Ashton Kutcher might be known for the goofy characters he played on “That ’70s Show” and “Dude, Where’s My Car,” but the actor got serious when he testified at a Senate Foreign Relations Committee hearing on the topic of ending modern slavery.
Even Sen. John McCain could not quite believe his eyes. He said to Kutcher, “You were better looking in the movies,” as the actor blew a kiss in response.
The actor quickly got emotional as he talked about his experience running Thorn, a tech company that fights child sex exploitation. Kutcher co-founded Thorn with ex-wife Demi Moore.
Kutcher choked up as he described one case he saw through his work; he said that seeing child sex exploitation especially affects him because he has two children who are 2 years old and 2 months old.
“I’ve seen things that no person should ever see,” he said. “I’ve seen video content of a child that’s the same age as mine being raped by an American man that was a sex tourist in Cambodia, and this child was so conditioned by her environment that she thought she was engaging in play.”
But Kutcher said there is still hope through software like the one that Thorn provides, which he says helps cut down the time it takes for law enforcement officials to track down victims and offenders. He told the story of a 15-year-old girl he referred to as “Amy.”
“‘Amy’ met a man online, started talking to him and a short while later they met in person,” he said. “Within hours, ‘Amy’ was raped and forced into trafficking. She was sold for sex, and this isn’t an isolated incident. There’s not much that’s unusual about it -- the only unusual thing is that ‘Amy’ was found and returned to her family within three days using the software we created, a tool called Spotlight.”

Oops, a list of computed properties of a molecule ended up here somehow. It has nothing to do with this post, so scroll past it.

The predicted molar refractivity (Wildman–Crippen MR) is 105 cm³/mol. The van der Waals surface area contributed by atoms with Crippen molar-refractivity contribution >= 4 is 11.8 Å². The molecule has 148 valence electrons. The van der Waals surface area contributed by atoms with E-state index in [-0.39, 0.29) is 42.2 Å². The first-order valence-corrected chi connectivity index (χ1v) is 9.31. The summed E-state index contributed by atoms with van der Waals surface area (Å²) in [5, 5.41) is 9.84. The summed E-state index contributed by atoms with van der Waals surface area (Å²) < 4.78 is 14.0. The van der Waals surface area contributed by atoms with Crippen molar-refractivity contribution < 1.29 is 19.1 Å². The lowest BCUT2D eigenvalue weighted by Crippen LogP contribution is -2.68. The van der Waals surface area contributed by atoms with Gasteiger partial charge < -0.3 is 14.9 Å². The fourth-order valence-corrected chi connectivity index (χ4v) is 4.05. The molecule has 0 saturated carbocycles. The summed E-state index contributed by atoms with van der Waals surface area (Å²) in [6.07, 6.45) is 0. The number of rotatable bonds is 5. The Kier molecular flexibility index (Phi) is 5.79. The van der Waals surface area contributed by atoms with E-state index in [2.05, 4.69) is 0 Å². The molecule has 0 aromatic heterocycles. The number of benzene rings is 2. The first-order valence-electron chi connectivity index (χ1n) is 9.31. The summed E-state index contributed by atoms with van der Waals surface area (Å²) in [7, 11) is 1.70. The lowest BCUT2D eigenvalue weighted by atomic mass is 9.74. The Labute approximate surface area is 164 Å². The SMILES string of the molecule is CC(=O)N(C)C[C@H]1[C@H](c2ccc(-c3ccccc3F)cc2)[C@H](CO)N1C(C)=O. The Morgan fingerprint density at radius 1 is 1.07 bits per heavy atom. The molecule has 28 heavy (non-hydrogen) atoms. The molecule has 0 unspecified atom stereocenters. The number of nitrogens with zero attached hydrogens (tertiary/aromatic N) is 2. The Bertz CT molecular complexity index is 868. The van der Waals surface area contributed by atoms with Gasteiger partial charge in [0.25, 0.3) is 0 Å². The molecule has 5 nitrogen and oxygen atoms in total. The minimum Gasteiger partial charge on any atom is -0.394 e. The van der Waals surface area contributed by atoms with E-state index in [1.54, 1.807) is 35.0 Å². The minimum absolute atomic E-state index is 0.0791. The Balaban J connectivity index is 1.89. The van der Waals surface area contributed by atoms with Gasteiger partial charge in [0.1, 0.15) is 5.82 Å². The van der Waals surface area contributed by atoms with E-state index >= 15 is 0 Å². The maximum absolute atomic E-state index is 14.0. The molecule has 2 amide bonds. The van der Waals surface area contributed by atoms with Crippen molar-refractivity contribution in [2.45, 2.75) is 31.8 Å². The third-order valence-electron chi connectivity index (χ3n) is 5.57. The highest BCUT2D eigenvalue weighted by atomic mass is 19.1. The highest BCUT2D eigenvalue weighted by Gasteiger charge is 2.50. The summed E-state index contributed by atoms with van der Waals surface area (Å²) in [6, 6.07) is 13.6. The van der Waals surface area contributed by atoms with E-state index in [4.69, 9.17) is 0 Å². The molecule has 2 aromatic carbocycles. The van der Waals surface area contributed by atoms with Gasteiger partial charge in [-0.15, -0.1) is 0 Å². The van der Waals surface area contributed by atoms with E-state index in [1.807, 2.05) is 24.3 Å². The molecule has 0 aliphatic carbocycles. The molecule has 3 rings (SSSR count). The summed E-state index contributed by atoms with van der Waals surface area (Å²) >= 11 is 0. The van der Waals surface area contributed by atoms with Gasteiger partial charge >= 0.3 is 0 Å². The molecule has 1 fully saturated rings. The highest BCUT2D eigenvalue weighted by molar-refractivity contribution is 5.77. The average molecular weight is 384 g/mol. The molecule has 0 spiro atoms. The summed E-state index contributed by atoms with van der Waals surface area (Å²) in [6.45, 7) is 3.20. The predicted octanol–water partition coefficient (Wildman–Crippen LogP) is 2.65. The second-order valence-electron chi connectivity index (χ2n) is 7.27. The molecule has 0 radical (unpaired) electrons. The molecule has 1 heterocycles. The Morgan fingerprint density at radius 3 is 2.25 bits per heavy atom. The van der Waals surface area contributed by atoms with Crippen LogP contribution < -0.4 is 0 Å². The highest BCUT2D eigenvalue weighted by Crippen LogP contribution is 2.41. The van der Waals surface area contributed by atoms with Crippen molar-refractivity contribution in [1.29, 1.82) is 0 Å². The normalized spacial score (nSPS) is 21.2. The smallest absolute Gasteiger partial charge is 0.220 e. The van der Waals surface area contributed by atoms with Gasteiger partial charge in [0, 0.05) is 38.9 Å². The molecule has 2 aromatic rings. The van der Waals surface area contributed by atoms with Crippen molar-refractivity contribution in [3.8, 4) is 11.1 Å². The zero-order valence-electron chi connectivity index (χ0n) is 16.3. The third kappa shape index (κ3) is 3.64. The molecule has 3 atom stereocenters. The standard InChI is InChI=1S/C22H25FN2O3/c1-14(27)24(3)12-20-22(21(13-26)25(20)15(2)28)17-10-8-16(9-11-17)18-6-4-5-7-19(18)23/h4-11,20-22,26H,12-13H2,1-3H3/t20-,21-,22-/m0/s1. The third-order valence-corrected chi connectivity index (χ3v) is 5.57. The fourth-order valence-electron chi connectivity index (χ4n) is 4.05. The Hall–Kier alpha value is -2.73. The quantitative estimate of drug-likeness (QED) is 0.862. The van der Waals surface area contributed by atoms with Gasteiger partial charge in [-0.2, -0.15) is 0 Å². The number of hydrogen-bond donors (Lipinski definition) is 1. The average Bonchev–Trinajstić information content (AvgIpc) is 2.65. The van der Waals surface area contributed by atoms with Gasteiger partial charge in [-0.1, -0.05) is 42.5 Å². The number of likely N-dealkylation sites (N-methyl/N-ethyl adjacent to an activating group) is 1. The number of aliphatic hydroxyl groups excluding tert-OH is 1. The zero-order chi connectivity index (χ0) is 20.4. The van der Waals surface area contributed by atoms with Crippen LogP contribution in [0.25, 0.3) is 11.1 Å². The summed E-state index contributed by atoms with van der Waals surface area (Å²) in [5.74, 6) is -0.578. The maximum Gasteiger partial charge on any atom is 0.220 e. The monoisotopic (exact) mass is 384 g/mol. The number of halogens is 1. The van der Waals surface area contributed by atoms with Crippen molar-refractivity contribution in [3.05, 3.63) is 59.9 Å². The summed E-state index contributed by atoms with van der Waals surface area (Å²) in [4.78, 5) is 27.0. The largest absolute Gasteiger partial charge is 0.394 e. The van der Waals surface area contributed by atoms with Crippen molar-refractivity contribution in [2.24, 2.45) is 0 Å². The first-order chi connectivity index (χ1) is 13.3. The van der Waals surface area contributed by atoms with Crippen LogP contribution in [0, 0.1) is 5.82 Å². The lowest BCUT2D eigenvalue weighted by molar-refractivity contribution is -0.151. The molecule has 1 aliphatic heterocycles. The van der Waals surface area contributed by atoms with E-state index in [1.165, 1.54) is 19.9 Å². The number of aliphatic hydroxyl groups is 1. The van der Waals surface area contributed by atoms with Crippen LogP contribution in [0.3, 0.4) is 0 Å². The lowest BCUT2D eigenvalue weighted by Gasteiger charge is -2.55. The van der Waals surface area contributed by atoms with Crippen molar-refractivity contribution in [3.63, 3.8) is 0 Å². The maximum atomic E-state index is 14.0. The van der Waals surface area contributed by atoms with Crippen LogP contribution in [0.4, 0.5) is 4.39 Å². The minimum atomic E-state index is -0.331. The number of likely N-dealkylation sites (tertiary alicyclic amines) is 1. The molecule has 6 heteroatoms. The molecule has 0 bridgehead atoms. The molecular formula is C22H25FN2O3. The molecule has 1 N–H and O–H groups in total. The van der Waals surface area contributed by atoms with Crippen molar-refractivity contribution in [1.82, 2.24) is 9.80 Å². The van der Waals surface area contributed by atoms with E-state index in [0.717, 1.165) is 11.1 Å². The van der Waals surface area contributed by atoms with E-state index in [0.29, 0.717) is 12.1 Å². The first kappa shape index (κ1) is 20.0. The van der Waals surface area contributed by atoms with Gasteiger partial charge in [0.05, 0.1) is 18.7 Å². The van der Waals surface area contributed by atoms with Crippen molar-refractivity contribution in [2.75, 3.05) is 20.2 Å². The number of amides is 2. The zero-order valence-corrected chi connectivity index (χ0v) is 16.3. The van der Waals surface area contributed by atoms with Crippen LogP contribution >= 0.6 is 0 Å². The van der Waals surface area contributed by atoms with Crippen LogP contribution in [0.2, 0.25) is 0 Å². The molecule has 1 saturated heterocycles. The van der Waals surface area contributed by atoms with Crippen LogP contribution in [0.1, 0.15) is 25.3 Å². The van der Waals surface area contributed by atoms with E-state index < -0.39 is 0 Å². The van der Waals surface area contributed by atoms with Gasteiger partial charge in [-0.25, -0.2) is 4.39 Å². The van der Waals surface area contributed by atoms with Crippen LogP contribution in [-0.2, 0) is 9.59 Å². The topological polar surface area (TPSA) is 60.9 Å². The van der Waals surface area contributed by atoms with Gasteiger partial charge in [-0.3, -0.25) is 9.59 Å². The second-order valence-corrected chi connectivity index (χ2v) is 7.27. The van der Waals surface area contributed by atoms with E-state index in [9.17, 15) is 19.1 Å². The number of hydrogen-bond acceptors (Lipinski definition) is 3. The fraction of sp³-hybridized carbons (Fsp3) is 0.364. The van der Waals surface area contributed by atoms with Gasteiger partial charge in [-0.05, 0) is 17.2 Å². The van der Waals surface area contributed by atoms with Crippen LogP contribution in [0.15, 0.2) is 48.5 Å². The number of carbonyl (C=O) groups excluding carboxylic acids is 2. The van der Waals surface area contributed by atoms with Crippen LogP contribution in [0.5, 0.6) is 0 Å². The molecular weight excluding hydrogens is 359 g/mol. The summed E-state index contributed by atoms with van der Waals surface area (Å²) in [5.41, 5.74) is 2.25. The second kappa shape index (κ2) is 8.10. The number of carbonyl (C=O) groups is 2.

Kutcher also talked about one call that haunted him about footage circulating on the dark web for three years of a 7-year-old girl getting sexually abused. This was before his company’s tool, Solis, which investigates the dark web, existed.
“When the Department of Homeland Security called us and asked if we had a tool, I had to say no,” he said. “And it devastated me and haunted me because for the next three months I had to go to sleep every night and think about the girl who was being abused and if we had built the right thing, we could save her. So that’s what we did, and now if I got that phone call, the answer would be ‘yes.’ We’ve taken the investigation time from three years to three weeks.”
The full testimony is available on C-SPAN.